I couldn’t agree more.

In this decision, she was joined by Nigel Godrich, of Cracker (and some others). Said Mr. Godrich:

“We’re off of Spotify. Can’t do that no more, man. Small, meaningless rebellion. The reason is that new artists get paid f**k-all with this model. It’s an equation that just doesn’t work. Plus, people are scared to speak up or not take part, as they are told they will lose invaluable exposure if they don’t play ball. Meanwhile, millions of streams gets them a few thousand dollars. Not like radio at all. If you have a massive catalogue—a major label, for example—then you’re quids in. It’s money for old rope. But making new recorded music needs funding. Some records can be made in a laptop, but some need musicians and skilled technicians. These things cost money. Pink Floyd’s catalogue has already generated billions of dollars for someone (not necessarily the band), so putting it on a streaming site makes total sense. But if people had been listening to Spotify instead of buying records in 1973, I doubt very much if “Dark Side” would have been made. It would just be too expensive.

“However, Spotify needs the new artists to be on the system to guarantee new subscribers and lock down the “new landscape.” This is how they figure they’ll make money in the future. But the model pays pittance to the new artist right now, an inconvenient fact which will keep surfacing.”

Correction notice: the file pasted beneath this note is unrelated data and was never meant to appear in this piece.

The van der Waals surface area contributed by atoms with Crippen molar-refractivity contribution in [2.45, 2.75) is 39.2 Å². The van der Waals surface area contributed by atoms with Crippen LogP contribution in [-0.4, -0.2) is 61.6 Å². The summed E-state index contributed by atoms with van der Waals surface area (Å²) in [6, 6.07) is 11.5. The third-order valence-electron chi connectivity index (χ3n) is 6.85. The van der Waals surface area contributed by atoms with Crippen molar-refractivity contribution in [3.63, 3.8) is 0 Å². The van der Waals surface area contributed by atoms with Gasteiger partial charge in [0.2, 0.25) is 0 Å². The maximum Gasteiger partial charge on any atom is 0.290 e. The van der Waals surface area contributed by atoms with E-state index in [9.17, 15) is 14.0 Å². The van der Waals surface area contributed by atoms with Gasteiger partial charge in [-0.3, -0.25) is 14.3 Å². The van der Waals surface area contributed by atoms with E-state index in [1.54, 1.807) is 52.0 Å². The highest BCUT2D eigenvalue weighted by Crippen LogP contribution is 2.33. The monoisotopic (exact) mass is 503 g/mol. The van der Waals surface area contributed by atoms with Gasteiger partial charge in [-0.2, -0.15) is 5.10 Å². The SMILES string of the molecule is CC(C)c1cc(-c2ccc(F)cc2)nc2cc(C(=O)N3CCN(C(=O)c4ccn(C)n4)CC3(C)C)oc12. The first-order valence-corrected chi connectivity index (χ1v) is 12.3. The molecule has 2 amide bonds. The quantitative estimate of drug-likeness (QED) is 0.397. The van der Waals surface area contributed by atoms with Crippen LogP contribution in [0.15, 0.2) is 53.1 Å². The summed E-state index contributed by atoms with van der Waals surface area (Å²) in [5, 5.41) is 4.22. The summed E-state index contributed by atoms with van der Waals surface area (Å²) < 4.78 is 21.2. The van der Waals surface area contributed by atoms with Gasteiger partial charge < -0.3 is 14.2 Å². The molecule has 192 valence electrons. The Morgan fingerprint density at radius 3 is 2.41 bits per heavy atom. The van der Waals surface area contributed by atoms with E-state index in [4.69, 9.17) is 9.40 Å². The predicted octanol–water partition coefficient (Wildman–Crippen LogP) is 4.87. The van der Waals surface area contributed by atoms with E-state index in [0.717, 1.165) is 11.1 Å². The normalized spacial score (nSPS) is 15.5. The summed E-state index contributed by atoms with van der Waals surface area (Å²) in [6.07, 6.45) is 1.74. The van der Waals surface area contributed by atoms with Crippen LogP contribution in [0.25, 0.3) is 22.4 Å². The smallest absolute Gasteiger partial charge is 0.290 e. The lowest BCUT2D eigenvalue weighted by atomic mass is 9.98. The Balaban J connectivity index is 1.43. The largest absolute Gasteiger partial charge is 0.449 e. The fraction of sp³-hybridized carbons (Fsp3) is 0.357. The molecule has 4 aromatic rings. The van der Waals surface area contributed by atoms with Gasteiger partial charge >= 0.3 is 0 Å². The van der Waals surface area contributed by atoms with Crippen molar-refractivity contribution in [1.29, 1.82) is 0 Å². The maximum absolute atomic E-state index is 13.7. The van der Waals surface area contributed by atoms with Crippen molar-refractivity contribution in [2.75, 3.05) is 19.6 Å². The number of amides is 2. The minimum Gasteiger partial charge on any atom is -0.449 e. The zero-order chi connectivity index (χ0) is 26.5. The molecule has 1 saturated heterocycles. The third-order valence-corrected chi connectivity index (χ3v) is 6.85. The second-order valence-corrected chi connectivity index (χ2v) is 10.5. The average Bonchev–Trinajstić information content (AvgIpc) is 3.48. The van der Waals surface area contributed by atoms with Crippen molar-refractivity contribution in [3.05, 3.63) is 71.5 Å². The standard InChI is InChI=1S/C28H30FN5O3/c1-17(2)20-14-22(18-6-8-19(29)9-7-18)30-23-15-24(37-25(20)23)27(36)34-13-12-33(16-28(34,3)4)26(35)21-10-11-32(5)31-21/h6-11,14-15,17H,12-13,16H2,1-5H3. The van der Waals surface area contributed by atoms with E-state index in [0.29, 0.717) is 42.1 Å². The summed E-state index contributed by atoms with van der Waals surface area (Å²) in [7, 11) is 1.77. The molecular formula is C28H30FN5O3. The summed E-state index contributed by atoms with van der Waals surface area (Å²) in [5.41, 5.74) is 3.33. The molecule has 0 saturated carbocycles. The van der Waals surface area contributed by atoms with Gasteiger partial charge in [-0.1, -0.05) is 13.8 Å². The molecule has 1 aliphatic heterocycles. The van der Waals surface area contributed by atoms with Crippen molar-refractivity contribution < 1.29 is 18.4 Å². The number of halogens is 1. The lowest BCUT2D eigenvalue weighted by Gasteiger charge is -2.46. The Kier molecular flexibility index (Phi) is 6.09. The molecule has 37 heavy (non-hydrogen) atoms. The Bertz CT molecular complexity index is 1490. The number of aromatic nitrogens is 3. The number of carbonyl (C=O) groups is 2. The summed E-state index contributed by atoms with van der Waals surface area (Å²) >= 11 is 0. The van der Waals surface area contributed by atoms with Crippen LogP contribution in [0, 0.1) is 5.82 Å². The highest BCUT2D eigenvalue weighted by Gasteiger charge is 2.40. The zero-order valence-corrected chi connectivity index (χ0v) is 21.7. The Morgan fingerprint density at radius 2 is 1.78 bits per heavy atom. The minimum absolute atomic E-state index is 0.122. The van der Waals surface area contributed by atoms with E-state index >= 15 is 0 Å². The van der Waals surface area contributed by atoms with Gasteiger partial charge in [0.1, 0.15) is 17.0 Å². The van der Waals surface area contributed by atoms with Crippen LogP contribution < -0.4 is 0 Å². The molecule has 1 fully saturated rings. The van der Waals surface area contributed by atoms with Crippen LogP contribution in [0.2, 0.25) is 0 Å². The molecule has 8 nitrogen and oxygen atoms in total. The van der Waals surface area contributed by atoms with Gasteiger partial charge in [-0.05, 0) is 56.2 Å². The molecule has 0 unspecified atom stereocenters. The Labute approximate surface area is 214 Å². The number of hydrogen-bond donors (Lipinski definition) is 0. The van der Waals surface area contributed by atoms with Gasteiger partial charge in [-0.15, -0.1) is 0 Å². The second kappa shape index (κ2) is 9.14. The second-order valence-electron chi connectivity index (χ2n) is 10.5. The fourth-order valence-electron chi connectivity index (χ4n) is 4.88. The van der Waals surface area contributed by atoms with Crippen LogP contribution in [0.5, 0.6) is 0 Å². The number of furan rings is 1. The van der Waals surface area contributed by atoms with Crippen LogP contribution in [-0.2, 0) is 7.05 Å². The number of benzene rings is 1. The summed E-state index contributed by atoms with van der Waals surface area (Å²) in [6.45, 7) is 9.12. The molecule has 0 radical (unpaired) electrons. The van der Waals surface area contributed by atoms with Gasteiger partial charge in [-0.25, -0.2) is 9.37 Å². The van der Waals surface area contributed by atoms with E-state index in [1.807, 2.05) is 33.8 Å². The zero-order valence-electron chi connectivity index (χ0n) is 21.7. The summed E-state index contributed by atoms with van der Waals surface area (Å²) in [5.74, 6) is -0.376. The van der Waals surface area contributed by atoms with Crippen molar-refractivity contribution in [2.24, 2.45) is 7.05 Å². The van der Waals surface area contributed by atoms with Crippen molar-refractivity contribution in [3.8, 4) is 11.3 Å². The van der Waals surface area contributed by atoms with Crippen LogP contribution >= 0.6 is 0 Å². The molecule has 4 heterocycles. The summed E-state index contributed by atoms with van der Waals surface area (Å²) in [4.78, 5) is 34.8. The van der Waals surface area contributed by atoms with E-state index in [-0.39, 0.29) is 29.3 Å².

British pop singer, Ed Sheeran, has said that he sees the services more as a discovery mechanism, which would certainly be true of Pandora, which doesn’t let the user choose which music they will listen to.

Russ Mitchell of the LA Times agrees, saying:

“His argument falls in line with recent data from audience measurement service Nielsen that showed that those who pay for streaming services are about twice as likely to buy a CD or download an album than those who freeload on advertising-supported outlets.”

However, on Spotify, the user can create their own playlists, excluding any music that user is not familiar with. Discovery falls by the wayside. And also, on Spotify, there are two tiers, a premium tier with certain advantages having to do with quantity and, I believe, quality of streaming, and a free tier. Which is what the CNN article was talking about when they asked “Why pay, if you can get it for free?”

I try not to be cynical. I’ve been trying all my life. But I couldn’t help but notice how many “column inches” were being devoted to Taylor Swift and her decision. Part of me wanted to agree with her. But part of me was also thinking “Wow! She certainly generated a LOT of public attention!” (I know. Shame on me.)